The University of North Carolina system includes 16 universities, from large campuses with high research activity to small liberal arts institutions. They differ in many ways, from location to student body to the classes they offer. They also differ in state funding—from $7,760 per student at Appalachian State University to $31,969 per student at the UNC School of the Arts.
That’s because of the way schools are funded. The UNC system and the North Carolina General Assembly use a model based on a university’s “needs” and the amount of money they can collect via tuition to determine how much funding each school gets.
As the graphic below illustrates, instructional costs make up the bulk of universities’ request to the General Assembly. But the request also includes funding for “other academic costs,” libraries, and funding for general institutional support.
As the example makes clear, some courses “require” more funding than others. Doctoral courses cost more than undergraduate courses. And Category I courses (like freshman English) cost less than Category IV courses (like engineering). Tuition also varies from campus to campus, from $1,000 for in-state students at UNC-Pembroke, Elizabeth City State, and Western Carolina to $7,019 for in-state students at UNC-Chapel Hill. Thus, the large differences in per student funding across the system.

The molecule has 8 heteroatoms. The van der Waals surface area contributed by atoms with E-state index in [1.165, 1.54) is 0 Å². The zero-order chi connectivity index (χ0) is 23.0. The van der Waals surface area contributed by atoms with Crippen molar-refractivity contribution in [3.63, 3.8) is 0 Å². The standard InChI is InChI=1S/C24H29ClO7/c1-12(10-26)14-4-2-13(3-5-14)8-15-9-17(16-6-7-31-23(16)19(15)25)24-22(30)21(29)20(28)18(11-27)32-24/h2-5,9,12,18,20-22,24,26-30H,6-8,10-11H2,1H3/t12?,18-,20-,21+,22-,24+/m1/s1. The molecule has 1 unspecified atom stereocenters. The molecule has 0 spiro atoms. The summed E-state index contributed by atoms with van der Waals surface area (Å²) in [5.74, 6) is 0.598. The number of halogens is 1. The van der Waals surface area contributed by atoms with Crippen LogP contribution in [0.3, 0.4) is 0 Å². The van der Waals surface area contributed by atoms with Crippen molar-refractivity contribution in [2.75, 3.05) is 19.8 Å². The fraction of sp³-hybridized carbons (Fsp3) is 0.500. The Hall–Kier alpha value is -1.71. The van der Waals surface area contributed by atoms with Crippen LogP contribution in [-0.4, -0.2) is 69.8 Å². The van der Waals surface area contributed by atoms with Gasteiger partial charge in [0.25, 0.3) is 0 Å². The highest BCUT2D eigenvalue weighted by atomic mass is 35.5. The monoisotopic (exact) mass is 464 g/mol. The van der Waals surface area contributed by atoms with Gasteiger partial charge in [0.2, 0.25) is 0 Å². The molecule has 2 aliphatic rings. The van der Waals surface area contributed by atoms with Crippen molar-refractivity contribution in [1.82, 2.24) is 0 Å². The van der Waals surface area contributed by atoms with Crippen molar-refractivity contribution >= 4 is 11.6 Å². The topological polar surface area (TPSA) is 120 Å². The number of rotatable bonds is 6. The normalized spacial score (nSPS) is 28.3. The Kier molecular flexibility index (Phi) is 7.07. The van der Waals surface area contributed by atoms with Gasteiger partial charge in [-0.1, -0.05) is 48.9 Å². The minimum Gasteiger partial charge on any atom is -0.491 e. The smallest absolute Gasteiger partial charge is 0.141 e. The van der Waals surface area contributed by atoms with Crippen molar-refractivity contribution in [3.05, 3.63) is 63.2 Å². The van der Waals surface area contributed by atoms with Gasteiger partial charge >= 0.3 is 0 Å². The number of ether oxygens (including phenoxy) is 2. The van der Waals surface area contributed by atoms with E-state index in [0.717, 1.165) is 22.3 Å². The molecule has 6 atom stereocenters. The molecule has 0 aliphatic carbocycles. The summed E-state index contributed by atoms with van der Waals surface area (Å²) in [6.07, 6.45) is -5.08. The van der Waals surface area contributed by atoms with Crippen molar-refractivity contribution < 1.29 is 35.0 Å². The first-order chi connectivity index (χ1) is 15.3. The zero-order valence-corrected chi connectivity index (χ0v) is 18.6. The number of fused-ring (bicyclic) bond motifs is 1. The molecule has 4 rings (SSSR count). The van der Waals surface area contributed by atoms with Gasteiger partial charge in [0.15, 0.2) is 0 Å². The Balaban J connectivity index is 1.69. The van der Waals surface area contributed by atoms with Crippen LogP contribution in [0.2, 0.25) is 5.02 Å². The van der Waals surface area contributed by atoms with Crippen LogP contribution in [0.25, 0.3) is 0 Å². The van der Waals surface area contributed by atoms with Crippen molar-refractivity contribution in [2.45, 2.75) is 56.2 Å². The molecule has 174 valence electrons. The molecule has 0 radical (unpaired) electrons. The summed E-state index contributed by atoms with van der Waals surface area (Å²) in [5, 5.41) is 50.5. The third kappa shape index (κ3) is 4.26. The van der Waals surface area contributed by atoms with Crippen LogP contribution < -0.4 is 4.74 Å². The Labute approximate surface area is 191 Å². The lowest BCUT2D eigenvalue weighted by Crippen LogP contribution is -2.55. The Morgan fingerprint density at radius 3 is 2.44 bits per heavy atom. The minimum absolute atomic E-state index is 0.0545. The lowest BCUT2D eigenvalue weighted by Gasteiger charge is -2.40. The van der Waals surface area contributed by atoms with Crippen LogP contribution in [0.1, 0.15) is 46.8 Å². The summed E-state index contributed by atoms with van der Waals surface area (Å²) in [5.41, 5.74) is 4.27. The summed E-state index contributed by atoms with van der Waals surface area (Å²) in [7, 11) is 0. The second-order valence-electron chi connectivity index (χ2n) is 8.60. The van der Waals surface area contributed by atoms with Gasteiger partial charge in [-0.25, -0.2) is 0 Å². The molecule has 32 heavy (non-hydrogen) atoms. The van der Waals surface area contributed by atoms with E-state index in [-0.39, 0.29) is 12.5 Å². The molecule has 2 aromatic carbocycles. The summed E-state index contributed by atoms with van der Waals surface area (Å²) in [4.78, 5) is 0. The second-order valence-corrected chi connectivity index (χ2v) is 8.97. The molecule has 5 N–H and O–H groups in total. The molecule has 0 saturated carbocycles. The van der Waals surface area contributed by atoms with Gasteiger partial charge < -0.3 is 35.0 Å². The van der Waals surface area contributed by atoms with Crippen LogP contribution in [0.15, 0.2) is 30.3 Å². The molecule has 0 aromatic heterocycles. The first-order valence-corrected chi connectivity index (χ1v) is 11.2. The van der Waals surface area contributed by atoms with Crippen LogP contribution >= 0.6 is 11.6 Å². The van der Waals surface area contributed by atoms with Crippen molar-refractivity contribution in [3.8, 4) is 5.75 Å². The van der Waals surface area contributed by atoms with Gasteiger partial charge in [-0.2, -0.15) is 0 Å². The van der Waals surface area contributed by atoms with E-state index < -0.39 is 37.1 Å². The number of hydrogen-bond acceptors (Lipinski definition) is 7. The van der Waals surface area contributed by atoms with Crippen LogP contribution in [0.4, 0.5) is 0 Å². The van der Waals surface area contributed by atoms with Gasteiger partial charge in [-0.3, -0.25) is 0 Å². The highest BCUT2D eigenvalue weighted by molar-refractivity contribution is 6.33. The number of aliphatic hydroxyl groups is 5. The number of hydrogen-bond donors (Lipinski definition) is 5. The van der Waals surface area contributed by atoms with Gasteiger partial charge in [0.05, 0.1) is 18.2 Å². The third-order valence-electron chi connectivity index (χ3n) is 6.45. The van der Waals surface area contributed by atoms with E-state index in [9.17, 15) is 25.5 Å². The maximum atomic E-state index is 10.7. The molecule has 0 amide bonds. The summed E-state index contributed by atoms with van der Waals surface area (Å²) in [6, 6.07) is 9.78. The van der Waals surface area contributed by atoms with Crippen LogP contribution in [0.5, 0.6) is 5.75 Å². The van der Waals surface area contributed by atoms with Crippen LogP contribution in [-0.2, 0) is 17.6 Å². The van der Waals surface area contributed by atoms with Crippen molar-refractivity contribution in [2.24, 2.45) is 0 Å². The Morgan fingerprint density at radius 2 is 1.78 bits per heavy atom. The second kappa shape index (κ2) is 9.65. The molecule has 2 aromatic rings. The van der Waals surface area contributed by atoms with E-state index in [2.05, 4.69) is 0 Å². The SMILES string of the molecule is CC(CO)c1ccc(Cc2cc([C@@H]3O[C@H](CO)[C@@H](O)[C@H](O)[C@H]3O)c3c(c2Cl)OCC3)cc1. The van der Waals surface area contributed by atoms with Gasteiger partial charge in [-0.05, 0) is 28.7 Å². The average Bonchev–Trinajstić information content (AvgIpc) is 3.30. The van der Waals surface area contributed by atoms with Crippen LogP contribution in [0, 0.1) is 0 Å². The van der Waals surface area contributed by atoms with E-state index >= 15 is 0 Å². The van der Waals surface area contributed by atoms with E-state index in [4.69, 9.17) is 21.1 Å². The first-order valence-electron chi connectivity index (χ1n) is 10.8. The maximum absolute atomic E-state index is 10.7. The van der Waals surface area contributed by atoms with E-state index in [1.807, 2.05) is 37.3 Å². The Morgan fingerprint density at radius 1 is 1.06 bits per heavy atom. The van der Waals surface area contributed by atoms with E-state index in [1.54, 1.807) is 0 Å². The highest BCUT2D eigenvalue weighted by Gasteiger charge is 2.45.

Other states use different models to fund their public universities, relying less on student credit hours and more on other factors. Colorado funds each university student equally, allowing the funds to follow students instead of flowing directly to its universities.
You can read more on higher education budgets here.
Jenna A. Robinson is president of the James G. Martin Center for Academic Renewal.